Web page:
OPEN Foundation

A. Forcehimes

The Psychedelic Debriefing in Alcohol Dependence Treatment: Illustrating Key Change Phenomena through Qualitative Content Analysis of Clinical Sessions

Abstract

Research on the clinical applications of psychedelic-assisted psychotherapy has demonstrated promising early results for treatment of alcohol dependence. Detailed description of the content and methods of psychedelic-assisted psychotherapy, as it is conducted in clinical settings, is scarce.

Methods: An open-label pilot (proof-of-concept) study of psilocybin-assisted treatment of alcohol dependence (NCT01534494) was conducted to generate data for a phase 2 RCT (NCT02061293) of a similar treatment in a larger population. The present paper presents a qualitative content analysis of the 17 debriefing sessions conducted in the pilot study, which occurred the day after corresponding psilocybin medication sessions.

Results: Participants articulated a series of key phenomena related to change in drinking outcomes and acute subjective effects of psilocybin.

Discussion: The data illuminate change processes in patients’ own words during clinical sessions, shedding light on potential therapeutic mechanisms of change and how participants express effects of psilocybin. This study is unique in analyzing actual clinical sessions, as opposed to interviews of patients conducted separately from treatment.

Nielson, E. M., May, D. G., Forcehimes, A. A., & Bogenschutz, M. P. (2018). The Psychedelic Debriefing in Alcohol Dependence Treatment: Illustrating Key Change Phenomena through Qualitative Content Analysis of Clinical Sessions. Frontiers in Pharmacology9, 132. 10.3389/fphar.2018.00132
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Development of a Psychotherapeutic Model for Psilocybin-Assisted Treatment of Alcoholism

Abstract

Research activity on the potential clinical value of classic hallucinogens and other psychedelics has increased markedly in the past two decades, and promises to continue to expand. Experimental study of hallucinogen-assisted treatment, and any future clinical use, requires the development of psychotherapeutic models that are appropriate to the disorder being treated and effectively integrated with the pharmacologic component of the treatment. To provide a framework for thinking about possible treatment models, we provide an overview of the history of psychedelic-assisted treatment, review what is known about the therapeutic mechanisms of these treatments, and consider the various purposes of psychotherapy in the context of both research and clinical use of psychedelic-assisted treatment. We then provide a description of a therapy model we have developed and are currently using in a trial of psilocybin-assisted treatment for alcoholism. Finally, we discuss advantages and disadvantages of a range of alternative models, emphasizing the need for research to determine the most effective treatment models for any indications for which efficacy becomes established.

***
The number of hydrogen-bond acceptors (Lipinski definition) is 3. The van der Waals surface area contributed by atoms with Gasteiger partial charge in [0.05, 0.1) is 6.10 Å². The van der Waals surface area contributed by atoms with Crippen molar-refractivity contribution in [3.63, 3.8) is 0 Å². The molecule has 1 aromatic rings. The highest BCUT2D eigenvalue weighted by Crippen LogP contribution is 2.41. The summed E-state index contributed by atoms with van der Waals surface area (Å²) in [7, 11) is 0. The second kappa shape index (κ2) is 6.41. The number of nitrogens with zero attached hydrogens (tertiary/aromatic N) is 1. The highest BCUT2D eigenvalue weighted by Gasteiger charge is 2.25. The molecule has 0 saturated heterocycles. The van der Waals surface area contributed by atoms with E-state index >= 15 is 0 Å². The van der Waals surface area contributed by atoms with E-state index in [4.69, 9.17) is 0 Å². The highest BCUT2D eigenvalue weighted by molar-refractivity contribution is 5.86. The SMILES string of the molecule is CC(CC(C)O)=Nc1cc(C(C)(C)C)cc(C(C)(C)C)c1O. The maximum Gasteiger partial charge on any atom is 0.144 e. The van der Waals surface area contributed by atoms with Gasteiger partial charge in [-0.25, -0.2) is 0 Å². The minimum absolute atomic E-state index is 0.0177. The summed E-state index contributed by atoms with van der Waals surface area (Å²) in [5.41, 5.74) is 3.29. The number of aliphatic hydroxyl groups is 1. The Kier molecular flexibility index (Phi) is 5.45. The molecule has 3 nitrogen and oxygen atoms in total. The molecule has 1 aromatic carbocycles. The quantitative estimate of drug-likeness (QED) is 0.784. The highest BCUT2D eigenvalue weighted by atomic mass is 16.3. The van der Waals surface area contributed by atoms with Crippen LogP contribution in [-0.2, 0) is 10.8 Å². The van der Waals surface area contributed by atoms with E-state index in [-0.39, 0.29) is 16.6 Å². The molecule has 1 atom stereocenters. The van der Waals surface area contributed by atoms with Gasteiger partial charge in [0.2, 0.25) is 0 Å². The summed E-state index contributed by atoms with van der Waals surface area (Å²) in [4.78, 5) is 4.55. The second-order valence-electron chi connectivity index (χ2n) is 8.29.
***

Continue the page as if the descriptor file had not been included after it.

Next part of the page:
Bogenschutz, M. P., & Forcehimes, A. A. (2016). Development of a Psychotherapeutic Model for Psilocybin-Assisted Treatment of Alcoholism. Journal of Humanistic Psychology, 0022167816673493.
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Psilocybin-assisted treatment for alcohol dependence: A proof-of-concept study

Abstract

Several lines of evidence suggest that classic (5HT2A agonist) hallucinogens have clinically relevant effects in alcohol and drug addiction. Although recent studies have investigated the effects of psilocybin in various populations, there have been no studies on the efficacy of psilocybin for alcohol dependence. We conducted a single-group proof-of-concept study to quantify acute effects of psilocybin in alcohol-dependent participants and to provide preliminary outcome and safety data. Ten volunteers with DSM-IV alcohol dependence received orally administered psilocybin in one or two supervised sessions in addition to Motivational Enhancement Therapy and therapy sessions devoted to preparation for and debriefing from the psilocybin sessions. Participants’ responses to psilocybin were qualitatively similar to those described in other populations. Abstinence did not increase significantly in the first 4 weeks of treatment (when participants had not yet received psilocybin), but increased significantly following psilocybin administration (p < 0.05). Gains were largely maintained at follow-up to 36 weeks. The intensity of effects in the first psilocybin session (at week 4) strongly predicted change in drinking during weeks 5–8 (r = 0.76 to r = 0.89) and also predicted decreases in craving and increases in abstinence self-efficacy during week 5. There were no significant treatment-related adverse events. These preliminary findings provide a strong rationale for controlled trials with larger samples to investigate efficacy and mechanisms.

Bogenschutz, M. P., Forcehimes, A. A, Pommy, J. A., Wilcox, C. E., Barbosa, P. C. R., & Strassman, R. J. (2015). Psilocybin-assisted treatment for alcohol dependence: A proof-of-concept study. Journal of Psychopharmacology. https://dx.doi.org/10.1177/0269881114565144

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22 May - Delivering Effective Psychedelic Clinical Trials

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